Dim Sum vs. Yum Cha at the World’s Cheapest Michelin-­Star Eatery

by Reno Ong

HONG KONG—If you want to grab dim sum in its traditional form in Hong Kong, you don’t tell people, “Let’s grab dim sum.” It’s odd, a bit like saying, “Let’s grab some cucumber sandwiches and scones,” when what you really want is to sit down to English tea with all the trappings. Sure, people say that — I for one am partial to scones every now and again — but it could mean something else entirely.

Dim sum, which literally means “to touch the heart” in Chinese, has come to mean a light snack or refreshment in modern use. Yum cha, which on the other hand means “to drink tea,” is defined by ritual — sitting down with clients, friends or family, making up for lost times and solidifying relationships. In the Cantonese sense, it is the more commonly used phrase for the dining occasion involving the consumption of dim sum, in which partakers are expected to lounge around for long periods without the pressure of ordering more food items, in a setting conducive to gestures of respect. Pouring tea for elders and social superiors, tapping the table as a sign of thanks, leaving the last piece of each order as a sign of abundance and in deference to others — these details are essential to a culinary tradition that elevates ceremony, sometimes at the expense of the palate.

Outside Hong Kong, the two terms are often interchangeable. In Southern California and Queens, you can utter either phrase and people would know you’re looking for a long brunch or an extended afternoon eat-and-drink session. In the former British colony, however, establishments like Tim Ho Wan (THW) — which peddle dim sum in its most basic form — are drawing a hard distinction between a traditional form and its offshoot.

THW head chef Mak Kwai-pui — who opened the first outlet in 2009 — was a notable defection in Hong Kong’s culinary world. Prior to this endeavor, he was head of dim sum at the venerable Lung King Heen, a three-Michelin-starred Chinese restaurant at the Four Seasons Hotel. His move from a well-established fine-dining operation to a hole-in-the-wall of his own conception created — intentionally or not — a reimagining of the culinary narrative.

Mak has created a different model of dim sum that has seen an unusual amount of success. Despite the lack of gloss, two of his restaurants (there are currently four locations in the city; another recently opened in Singapore) have each garnered a Michelin star. They are, for instance, distinctly lacking in ambience when compared with the augustly named Maxim’s Palace City Hall (MPCH), a dim sum restaurant boasting an expansive floor space covered in lush carpeting, a set of crystal chandeliers, a waitstaff that wouldn’t look out of place at prom and an entire wall that’s a window overlooking the city’s famed harbor — often dotted with cruise ships and yachts of the ultrarich.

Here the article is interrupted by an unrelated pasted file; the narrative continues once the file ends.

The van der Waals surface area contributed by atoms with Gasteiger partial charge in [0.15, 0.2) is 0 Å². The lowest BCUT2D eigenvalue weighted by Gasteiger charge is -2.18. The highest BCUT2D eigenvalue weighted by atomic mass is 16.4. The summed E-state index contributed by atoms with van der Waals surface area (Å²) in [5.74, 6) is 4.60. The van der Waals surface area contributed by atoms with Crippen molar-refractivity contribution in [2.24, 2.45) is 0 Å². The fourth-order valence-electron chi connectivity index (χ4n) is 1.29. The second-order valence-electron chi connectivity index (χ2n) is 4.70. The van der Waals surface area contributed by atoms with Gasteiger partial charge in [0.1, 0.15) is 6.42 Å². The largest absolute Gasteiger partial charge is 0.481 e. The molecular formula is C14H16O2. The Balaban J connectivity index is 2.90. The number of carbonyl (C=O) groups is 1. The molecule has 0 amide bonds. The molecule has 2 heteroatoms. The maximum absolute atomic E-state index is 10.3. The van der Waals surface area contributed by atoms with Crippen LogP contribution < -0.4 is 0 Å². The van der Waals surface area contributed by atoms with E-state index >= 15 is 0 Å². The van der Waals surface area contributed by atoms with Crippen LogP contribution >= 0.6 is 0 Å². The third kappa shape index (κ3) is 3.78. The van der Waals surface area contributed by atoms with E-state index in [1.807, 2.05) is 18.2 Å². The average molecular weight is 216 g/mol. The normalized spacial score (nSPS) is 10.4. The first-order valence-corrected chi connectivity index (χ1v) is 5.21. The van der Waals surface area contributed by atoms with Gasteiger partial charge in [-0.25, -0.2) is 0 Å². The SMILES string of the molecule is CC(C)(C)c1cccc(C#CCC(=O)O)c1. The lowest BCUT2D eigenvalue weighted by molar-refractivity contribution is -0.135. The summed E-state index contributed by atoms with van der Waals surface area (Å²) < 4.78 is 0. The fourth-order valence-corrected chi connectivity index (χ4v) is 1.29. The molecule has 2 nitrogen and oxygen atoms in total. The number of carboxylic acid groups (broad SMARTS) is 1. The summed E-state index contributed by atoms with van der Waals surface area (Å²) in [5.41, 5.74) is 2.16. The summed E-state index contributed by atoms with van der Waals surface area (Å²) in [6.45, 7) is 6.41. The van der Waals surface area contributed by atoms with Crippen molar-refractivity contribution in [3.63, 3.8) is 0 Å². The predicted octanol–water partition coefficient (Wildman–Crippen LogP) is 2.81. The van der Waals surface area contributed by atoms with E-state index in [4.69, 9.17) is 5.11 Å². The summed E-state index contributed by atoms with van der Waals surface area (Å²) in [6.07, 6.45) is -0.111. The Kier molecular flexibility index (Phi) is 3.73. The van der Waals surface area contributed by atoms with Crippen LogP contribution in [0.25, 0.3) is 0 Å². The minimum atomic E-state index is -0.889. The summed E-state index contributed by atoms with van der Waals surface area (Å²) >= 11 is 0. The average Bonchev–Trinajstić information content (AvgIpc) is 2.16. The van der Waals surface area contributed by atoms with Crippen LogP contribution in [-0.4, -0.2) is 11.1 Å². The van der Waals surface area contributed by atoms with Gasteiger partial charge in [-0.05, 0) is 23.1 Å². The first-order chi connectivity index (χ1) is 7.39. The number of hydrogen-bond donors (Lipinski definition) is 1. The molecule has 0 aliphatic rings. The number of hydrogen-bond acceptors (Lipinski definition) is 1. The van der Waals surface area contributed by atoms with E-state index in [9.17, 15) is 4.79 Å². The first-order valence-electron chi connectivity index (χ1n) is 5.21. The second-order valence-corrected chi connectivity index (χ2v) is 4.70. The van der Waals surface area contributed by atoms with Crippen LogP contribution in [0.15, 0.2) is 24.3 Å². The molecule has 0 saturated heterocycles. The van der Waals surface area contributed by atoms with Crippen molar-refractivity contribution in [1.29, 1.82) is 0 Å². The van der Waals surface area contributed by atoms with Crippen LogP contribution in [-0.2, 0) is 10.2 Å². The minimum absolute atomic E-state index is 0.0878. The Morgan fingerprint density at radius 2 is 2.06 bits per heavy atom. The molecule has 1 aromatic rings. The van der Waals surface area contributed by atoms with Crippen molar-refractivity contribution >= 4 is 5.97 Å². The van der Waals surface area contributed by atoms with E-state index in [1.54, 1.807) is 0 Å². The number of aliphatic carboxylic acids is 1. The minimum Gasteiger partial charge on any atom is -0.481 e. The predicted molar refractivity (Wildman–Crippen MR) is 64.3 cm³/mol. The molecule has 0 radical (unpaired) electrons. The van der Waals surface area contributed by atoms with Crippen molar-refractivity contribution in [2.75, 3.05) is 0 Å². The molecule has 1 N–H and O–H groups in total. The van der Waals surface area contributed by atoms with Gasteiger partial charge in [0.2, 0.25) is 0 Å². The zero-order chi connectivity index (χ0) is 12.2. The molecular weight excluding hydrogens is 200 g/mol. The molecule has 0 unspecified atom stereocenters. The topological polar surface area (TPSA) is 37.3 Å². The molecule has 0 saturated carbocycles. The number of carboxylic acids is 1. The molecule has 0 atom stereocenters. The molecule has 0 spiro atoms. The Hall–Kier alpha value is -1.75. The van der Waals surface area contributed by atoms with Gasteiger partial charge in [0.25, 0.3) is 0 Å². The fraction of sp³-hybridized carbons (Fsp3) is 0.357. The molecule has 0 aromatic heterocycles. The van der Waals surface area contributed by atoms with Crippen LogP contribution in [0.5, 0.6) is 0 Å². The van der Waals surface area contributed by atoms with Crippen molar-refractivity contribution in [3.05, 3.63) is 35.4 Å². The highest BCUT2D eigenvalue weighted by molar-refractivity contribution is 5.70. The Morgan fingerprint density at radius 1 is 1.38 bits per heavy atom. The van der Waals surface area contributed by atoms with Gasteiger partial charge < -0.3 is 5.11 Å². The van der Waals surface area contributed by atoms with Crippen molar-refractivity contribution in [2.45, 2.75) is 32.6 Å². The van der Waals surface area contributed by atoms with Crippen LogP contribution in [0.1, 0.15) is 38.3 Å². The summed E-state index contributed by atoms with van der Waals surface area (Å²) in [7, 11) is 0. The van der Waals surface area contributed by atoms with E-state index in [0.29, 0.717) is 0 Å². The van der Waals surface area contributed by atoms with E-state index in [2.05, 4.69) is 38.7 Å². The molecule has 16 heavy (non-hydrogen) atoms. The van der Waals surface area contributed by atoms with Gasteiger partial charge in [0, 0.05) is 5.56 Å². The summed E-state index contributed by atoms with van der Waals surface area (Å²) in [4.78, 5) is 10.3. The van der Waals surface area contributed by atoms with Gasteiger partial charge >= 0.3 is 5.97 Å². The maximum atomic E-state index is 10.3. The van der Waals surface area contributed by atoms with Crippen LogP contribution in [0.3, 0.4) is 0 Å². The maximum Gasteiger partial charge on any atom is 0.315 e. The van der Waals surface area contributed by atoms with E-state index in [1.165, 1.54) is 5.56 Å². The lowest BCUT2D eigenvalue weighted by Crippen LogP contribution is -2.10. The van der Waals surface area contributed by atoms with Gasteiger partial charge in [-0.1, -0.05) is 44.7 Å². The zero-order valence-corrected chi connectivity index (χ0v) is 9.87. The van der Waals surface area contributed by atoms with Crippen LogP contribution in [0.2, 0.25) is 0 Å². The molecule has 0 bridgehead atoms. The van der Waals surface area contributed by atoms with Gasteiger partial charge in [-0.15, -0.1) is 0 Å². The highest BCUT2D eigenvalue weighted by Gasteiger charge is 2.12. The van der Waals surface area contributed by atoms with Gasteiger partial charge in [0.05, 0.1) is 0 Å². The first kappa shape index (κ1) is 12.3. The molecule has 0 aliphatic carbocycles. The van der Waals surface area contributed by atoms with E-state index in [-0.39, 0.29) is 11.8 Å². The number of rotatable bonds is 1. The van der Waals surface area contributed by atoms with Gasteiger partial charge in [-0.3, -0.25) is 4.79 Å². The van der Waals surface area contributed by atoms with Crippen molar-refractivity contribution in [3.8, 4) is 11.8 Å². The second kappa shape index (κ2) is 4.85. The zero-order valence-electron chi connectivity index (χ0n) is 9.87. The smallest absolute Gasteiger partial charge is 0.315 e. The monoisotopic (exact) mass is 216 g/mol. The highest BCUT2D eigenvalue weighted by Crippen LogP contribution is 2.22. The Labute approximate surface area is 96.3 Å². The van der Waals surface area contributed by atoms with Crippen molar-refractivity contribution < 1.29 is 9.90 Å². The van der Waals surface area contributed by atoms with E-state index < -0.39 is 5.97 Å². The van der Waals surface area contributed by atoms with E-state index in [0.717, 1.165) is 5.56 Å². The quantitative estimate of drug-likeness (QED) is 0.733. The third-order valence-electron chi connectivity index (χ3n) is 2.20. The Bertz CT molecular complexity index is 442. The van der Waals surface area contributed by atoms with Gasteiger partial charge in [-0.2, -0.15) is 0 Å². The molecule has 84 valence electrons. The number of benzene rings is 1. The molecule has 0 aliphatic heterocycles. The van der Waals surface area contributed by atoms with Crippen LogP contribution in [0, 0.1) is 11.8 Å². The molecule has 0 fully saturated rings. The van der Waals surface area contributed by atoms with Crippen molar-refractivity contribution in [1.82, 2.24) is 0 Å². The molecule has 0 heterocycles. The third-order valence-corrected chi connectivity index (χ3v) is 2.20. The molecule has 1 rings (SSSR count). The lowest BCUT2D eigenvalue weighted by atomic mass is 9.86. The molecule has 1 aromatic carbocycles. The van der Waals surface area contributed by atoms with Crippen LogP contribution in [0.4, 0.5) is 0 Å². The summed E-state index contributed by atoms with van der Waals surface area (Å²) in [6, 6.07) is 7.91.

A couple of blocks away, the THW branch in the city’s Central business district is decidedly low-key. Located at the basement level of the building Batman jumped out of in The Dark Knight, the small store has no windows. Instead of carpeting, there are utilitarian ceramic tiles. Other materials making up the rest of the space are equally budget-conscious: bits of cheap wood here and there, tables and chairs that would put even IKEA to shame. You can forget about chandeliers; the ceiling isn’t even high enough. Yet, despite the spartan environs, THW commands a similar level of popularity as its cousin by the water.

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Maxim’s Palace City Hall, a dim sum experience of some pomp and circumstance.

The draw is of course different. The clientele at MPCH expects to dawdle around linen-covered tables while carts of edibles are paraded about for everyone’s benefit. No pressure. Attendees eat as much or as little as they like while savoring the better-than-usual tea — another focal point in proceedings; it is, after all, yum cha — picked out from a selection that typically includes the flowery chrysanthemum and the much stronger pu-erh. All things conducive for ritual: sons, daughters, nephews and nieces pour for the older generation, corporate types feel free not just to talk about business but other things (like, I dunno, soccer?) — generally, nobody feels the need to step out once the food’s gone.